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See Homepage. This page: Photograph of a London street includes a rare Healey Tickford car, and an LEB electric van.
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Healey Tickford.

A number of classic cars and commercials can be seen in this 1954 shot of a London street. Most interesting to me is the car in the centre of the photo, facing the camera, for it is a rare Healey Tickford, a coachbuilt two-door coupe that was built from 1950 to 1954. The distinctive radiator grille, and smaller side grilles pointing downwards, are the main giveaways. Unfortunately the sun's reflection on the front of the car prevent its registration being read. In all, 224 examples are believed to have been built, making this Tickford-bodied Healey a rare machine even in its day.
Fans of unusual vehicles will also spot the box-like van parked to the left of shot. The livery on the rear doors confirms its operator as being the LEB, or London Electricity Board. It's HYN 811 registration suggest that this vehicle, an electric van (possibly a Brush), first whirred into action in 1947. Just visible to its left is an E-Series Vauxhall. Negotiating its way past the Healey's front wing is a taxi, in hot pursuit of a Crosse & Blackwell food lorry which is in the process of avoiding another E-Series Vauxhall and a parked Morris J Type van, while a Morris PV van awaits its opportunity to move forwards.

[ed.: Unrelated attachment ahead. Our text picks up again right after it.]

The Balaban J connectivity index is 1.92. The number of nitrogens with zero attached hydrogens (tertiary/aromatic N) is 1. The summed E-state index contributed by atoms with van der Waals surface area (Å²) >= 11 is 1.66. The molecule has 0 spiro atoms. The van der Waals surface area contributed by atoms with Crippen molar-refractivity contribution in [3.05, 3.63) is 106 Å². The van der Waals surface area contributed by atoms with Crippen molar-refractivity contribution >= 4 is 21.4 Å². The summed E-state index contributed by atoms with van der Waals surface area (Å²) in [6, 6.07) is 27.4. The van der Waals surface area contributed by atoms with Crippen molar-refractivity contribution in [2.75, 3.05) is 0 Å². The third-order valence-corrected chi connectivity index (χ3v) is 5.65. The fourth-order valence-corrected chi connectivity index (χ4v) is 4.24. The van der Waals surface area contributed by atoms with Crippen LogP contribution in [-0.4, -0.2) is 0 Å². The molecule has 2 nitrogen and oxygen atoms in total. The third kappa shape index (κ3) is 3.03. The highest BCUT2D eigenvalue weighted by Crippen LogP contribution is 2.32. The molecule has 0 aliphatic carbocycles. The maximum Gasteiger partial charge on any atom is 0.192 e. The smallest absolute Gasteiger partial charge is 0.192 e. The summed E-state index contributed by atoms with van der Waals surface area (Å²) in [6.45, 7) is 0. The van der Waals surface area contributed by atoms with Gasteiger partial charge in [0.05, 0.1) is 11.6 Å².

(Please click the thumbnail to view full-size image.)
Healey Tickford car in London
The Donald Healey Motor Company Ltd was formed in 1945, and started out building its own chassis utilising many Riley mechanicals, such as their 2.4 litre twin cam engine. Early fixed-head cars were bodied by coachbuilder Elliott. There was also a roadster, known as the Healey Westland, and the Sportmobile.
The Healey Tickford, a model commissioned by Brooklands of Bond Street - a Healey agent - went on sale in 1950, with Healey supplying the running chassis and Tickford clothing it. Autocar quoted the car's top speed as 102 mph from its 104 bhp engine, with 60 mph being achievable from standstill in a sprightly 14.6 seconds. The exterior bodywork was in aluminium, over an ash frame. Early Tickfords featured enclosed rear wheel spats, and spotlamps alongside the grille rather than the small grilles that would replace them in 1951. By this time an asking price of �1,854 (including Purchase Tax) was being asked.
Sold alongside the Tickford saloon was an open-top version, built by Abbott of Farnham.
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